For Abel Hadden, 68, the joy of seeing a vase of dahlias at home spurred him on to keep growing, despite “awful weather” and he was rewarded with seven first prizes, including four for his favourite flowers.
“Gardening was a wonderful escape during lockdown and dahlias make me smile, they are ridiculously cheerful,” he said.
Meanwhile, the Willows family also benefited from the fresh air when they got stuck into gardening.
Little Sophie Willows, six, of Fulham Prep School, exhibited her ‘garden on a plate’ entry, complete with rabbit, cat and tiny trees, while parents Sarah and Judd scooped prizes for their flowers and apples.
Winning the Toms Memorial Cup for the best exhibit, semi-retired horticultural teacher Charles Dowson, 67, had first place success in some ten categories ranging from beetroot and peppers to leeks and onions.
Having started planning for the show in February, Mr Dowson said he was still surprised to take home the best in show award for his collection of five vegetables.
Comprising Picasso potatoes, countess parsnips, sweet candle carrots, mammoth leeks and spanish red onions, the keen gardener said he was “really happy with my collection” especially as “cold nights in April meant we were a month behind by the middle of May”.
“Gardening gives me the freedom to express myself,” he added. “It calms you down and gives you space.”
To find out more about the Fulham Horticultural Society, visit the Fulham Horticultural Society website.
Fulham Horticultural Society chairman Eddie Robinson (pictured left) with semi-retired horticultural teacher Charles Dowson (right)
First prize winners – autumn 2021
Flowers and plants
Chrysanthemums, incurved or intermediate, two blooms, one variety – Stewart Whitten
Chrysanthemums, incurved or intermediate, one bloom – Stewart Whitten
Chrysanthemums, three stems – Stewart Whitten
Dahlias, under 50mm, three blooms – Abel Hadden
Dahlias, 50-100mm, three blooms – Fulham Palace apprentices
Dahlias, 100-150mm, three blooms – Fulham Palace apprentices
Dahlias, 150-200mm, one bloom – Abel Hadden
Dahlias, single, three blooms – Abel Hadden
Dahlias, mixed, five blooms – Abel Hadden
Roses, two stems any variety – Eddie Robinson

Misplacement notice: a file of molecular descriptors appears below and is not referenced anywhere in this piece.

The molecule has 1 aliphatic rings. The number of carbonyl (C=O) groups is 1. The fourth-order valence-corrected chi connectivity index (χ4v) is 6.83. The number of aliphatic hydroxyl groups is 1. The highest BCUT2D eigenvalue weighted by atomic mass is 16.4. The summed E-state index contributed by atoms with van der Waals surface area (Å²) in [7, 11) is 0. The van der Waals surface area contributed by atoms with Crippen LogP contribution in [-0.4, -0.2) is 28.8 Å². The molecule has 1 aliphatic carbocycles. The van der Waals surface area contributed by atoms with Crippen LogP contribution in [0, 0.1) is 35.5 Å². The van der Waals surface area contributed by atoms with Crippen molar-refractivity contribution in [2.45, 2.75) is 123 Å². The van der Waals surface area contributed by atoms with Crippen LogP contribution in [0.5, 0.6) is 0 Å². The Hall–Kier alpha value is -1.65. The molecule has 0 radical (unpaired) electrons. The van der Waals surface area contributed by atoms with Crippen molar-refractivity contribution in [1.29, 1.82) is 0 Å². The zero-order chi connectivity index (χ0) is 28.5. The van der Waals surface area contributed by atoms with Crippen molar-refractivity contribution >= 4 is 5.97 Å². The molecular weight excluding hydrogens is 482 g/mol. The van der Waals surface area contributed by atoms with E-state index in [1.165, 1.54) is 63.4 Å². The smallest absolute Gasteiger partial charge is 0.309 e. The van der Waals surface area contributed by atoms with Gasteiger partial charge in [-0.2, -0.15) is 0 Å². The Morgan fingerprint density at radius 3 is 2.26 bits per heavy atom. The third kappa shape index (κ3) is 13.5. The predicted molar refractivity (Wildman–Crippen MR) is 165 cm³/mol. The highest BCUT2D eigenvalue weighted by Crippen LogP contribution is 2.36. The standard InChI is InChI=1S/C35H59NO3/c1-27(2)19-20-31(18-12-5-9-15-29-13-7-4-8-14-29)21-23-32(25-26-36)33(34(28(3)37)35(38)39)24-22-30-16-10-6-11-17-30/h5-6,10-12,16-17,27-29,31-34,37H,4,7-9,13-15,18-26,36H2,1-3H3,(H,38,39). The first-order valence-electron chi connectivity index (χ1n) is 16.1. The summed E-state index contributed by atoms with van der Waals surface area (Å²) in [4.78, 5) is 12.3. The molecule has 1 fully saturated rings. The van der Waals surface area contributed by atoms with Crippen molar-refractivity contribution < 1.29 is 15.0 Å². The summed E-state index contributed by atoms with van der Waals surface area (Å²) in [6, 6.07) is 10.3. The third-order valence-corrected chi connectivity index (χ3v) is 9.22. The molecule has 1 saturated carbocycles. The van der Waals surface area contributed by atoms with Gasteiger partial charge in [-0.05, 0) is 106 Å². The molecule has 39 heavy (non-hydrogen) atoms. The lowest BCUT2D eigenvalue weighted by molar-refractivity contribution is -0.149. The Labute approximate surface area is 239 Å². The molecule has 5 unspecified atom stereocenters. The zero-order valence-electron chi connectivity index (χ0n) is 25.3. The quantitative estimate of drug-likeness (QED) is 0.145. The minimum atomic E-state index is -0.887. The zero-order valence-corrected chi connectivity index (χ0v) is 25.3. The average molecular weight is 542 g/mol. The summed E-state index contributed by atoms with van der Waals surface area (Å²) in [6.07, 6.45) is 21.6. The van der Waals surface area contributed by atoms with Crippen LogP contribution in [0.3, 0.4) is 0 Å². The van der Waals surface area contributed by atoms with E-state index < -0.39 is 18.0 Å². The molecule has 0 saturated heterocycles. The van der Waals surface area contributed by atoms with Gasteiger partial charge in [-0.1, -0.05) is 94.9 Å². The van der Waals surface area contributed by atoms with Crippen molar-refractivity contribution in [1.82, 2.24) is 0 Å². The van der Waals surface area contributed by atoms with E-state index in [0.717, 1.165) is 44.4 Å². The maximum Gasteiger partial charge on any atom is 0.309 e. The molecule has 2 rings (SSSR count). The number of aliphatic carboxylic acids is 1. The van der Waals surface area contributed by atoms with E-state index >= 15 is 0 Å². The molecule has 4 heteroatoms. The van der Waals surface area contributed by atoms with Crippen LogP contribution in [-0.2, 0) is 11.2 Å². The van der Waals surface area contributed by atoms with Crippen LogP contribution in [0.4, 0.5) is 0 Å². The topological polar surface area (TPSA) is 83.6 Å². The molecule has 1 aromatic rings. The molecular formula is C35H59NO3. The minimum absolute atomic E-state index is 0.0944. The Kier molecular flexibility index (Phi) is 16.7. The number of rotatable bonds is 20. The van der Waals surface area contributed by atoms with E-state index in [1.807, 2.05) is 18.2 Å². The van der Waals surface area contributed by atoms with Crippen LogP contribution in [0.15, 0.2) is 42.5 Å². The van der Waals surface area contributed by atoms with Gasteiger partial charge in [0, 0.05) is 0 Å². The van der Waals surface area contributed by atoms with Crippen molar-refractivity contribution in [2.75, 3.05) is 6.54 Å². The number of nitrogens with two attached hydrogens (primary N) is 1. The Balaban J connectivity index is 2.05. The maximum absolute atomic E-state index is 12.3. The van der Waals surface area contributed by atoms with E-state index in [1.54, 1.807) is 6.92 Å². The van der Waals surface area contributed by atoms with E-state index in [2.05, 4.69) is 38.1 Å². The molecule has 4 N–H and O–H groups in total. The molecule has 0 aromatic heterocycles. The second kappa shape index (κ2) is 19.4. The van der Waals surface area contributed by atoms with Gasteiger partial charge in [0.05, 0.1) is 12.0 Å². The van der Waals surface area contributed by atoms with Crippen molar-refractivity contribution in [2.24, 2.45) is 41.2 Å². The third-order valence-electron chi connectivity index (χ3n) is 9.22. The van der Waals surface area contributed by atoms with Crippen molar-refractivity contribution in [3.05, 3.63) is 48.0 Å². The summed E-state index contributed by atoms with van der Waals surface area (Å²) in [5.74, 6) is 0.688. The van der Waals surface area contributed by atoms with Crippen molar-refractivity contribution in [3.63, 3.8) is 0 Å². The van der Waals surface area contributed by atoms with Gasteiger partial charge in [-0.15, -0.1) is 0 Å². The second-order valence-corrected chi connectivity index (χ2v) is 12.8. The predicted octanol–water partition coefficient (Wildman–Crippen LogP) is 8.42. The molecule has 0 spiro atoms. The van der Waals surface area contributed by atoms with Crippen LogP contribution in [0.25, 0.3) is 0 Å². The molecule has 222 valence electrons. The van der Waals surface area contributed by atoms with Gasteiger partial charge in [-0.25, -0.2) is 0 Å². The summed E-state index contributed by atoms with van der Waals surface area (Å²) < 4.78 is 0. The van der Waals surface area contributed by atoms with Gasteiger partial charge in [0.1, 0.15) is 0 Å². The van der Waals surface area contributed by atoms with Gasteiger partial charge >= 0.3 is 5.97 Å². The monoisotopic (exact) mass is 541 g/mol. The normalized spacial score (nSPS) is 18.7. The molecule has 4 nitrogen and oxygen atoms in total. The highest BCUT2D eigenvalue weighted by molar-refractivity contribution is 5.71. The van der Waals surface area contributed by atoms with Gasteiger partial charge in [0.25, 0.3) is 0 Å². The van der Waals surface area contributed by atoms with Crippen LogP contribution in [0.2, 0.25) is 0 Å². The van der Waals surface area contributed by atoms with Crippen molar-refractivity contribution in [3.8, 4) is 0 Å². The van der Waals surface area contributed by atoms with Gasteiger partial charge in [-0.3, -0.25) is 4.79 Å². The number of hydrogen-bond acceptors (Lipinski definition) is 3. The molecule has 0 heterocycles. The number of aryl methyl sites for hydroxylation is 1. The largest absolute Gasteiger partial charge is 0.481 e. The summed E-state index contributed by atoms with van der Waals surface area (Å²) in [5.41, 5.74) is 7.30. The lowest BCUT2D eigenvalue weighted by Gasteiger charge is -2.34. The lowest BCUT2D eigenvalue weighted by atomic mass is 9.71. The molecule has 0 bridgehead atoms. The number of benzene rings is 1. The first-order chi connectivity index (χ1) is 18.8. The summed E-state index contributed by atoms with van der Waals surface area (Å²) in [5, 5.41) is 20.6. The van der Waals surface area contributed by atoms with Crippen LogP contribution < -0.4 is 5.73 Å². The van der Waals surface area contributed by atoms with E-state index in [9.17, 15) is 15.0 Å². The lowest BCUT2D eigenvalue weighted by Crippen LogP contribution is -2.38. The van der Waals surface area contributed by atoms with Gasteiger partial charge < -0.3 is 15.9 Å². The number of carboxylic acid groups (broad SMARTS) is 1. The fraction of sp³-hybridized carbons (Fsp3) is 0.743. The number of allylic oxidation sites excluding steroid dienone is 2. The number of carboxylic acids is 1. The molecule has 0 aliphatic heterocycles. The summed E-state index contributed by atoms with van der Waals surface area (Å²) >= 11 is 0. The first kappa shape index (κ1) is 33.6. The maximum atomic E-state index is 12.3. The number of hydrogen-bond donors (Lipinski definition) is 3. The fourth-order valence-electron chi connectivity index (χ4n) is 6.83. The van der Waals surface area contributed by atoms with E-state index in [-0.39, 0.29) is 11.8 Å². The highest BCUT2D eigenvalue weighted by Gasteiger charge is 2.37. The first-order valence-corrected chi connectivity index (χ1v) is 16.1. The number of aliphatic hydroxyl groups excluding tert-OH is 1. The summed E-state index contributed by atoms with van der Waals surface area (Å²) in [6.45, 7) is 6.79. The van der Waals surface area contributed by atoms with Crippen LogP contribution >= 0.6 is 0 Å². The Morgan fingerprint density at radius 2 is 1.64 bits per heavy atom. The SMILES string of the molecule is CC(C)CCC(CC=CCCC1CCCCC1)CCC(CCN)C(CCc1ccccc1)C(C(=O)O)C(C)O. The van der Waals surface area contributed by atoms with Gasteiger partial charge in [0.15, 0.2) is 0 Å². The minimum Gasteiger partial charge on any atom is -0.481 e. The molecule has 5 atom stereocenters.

Flowers, one kind not specified elsewhere – Fulham Palace apprentices
Vase of mixed flowers – Sarah Willows
Pot plant, cactus or succulent – Celia Dowson
Pot plant, foliage – Celia Dowson
Vegetables and fruits
Brussels sprouts – Charles Dowson
Leeks, three, top trimmed – Charles Dowson
Onions, three, up to 250g – Charles Dowson
Onions, three, over 250g – John Rielly
Shallots, nine, over 30mm – Stewart Whitten
Tomatoes, five, cherry – Fulham Palace apprentices
Celery, two, roots trimmed – Fulham Palace apprentices
Potatoes, five white, one variety – Abel Hadden
Potatoes, five coloured, one variety – Abel Hadden
Carrots, three with 80mm top, stump root – Stewart Whitten
Carrots, three with 80mm top, long root – Stewart Whitten
Beetroot, three with 80mm top, globe root – Charles Dowson
Courgette – Alex Ellerington
Beans runner, nine pods – Charles Dowson
Beans runner, longest – Stewart Whitten
Beans dwarf French, nine pods – Charles Dowson
Collection of vegetables, five different kinds – Charles Dowson
Any other vegetable – Pedro Garcia/Jane Niesler (Trombetta squash)
Rhubarb – Stewart Whitten
Peppers – Charles Dowson
Cucumber ridge – Abel Hadden
Cucumber, any other variety – Charles Dowson
Apples – Judd Willows
Any other fruit – Charles Dowson
Jar of jam (stone or soft fruit) – Eddie Robinson (gooseberry)
Jar of jelly – Kerry Dowson (crab apple)
Jar of chutney – Alex Ellerington (green tomato)
Vegan brownie – Nicole Coleman
Chocolate cake – Alex Ellerington
Item of needlecraft – Julian Peach
A ‘Thank You’ card – Julian Peach
A knitted scarf – Nicole Coleman
Photograph of ‘The Beauty of Fruit and/or Vegetables’ – Ian Richardson
A garden on a plate – Sophie Willows
For more details about the Fulham Horticultural Society or to enter its next show visit the Fulham Horticultural Society website or call 07771 547 193.
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September 20, 2021